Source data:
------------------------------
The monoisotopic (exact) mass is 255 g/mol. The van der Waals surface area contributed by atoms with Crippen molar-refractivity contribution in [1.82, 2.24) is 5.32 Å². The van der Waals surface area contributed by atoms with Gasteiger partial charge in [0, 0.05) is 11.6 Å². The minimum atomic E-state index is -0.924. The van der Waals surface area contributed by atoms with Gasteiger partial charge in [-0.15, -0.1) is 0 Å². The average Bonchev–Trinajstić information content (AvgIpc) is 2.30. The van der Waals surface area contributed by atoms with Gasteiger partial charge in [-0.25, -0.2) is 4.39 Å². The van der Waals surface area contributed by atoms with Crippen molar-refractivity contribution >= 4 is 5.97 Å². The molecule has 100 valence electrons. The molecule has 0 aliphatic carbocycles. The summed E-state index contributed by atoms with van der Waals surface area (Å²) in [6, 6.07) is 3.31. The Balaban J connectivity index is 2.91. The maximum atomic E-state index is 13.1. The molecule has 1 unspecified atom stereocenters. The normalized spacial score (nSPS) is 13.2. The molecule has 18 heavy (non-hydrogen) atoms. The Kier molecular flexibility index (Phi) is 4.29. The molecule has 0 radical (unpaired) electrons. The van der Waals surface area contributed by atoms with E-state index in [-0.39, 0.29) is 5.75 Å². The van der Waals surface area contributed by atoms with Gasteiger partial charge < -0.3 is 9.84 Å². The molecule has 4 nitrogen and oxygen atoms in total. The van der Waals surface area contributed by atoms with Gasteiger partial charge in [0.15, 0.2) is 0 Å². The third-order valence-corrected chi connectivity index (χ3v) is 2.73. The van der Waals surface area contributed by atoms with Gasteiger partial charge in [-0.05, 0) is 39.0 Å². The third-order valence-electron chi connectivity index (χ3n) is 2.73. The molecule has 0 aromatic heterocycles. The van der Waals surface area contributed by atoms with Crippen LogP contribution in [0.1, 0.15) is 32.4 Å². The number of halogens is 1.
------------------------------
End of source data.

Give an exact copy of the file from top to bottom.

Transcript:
The monoisotopic (exact) mass is 255 g/mol. The van der Waals surface area contributed by atoms with Crippen molar-refractivity contribution in [1.82, 2.24) is 5.32 Å². The van der Waals surface area contributed by atoms with Gasteiger partial charge in [0, 0.05) is 11.6 Å². The minimum atomic E-state index is -0.924. The van der Waals surface area contributed by atoms with Gasteiger partial charge in [-0.15, -0.1) is 0 Å². The average Bonchev–Trinajstić information content (AvgIpc) is 2.30. The van der Waals surface area contributed by atoms with Gasteiger partial charge in [-0.25, -0.2) is 4.39 Å². The van der Waals surface area contributed by atoms with Crippen molar-refractivity contribution >= 4 is 5.97 Å². The molecule has 100 valence electrons. The molecule has 0 aliphatic carbocycles. The summed E-state index contributed by atoms with van der Waals surface area (Å²) in [6, 6.07) is 3.31. The Balaban J connectivity index is 2.91. The maximum atomic E-state index is 13.1. The molecule has 1 unspecified atom stereocenters. The normalized spacial score (nSPS) is 13.2. The molecule has 18 heavy (non-hydrogen) atoms. The Kier molecular flexibility index (Phi) is 4.29. The molecule has 0 radical (unpaired) electrons. The van der Waals surface area contributed by atoms with E-state index in [-0.39, 0.29) is 5.75 Å². The van der Waals surface area contributed by atoms with Gasteiger partial charge < -0.3 is 9.84 Å². The molecule has 4 nitrogen and oxygen atoms in total. The van der Waals surface area contributed by atoms with Gasteiger partial charge in [0.15, 0.2) is 0 Å². The third-order valence-corrected chi connectivity index (χ3v) is 2.73. The van der Waals surface area contributed by atoms with Gasteiger partial charge in [-0.05, 0) is 39.0 Å². The third-order valence-electron chi connectivity index (χ3n) is 2.73. The molecule has 0 aromatic heterocycles. The van der Waals surface area contributed by atoms with Crippen LogP contribution in [0.1, 0.15) is 32.4 Å². The number of halogens is 1.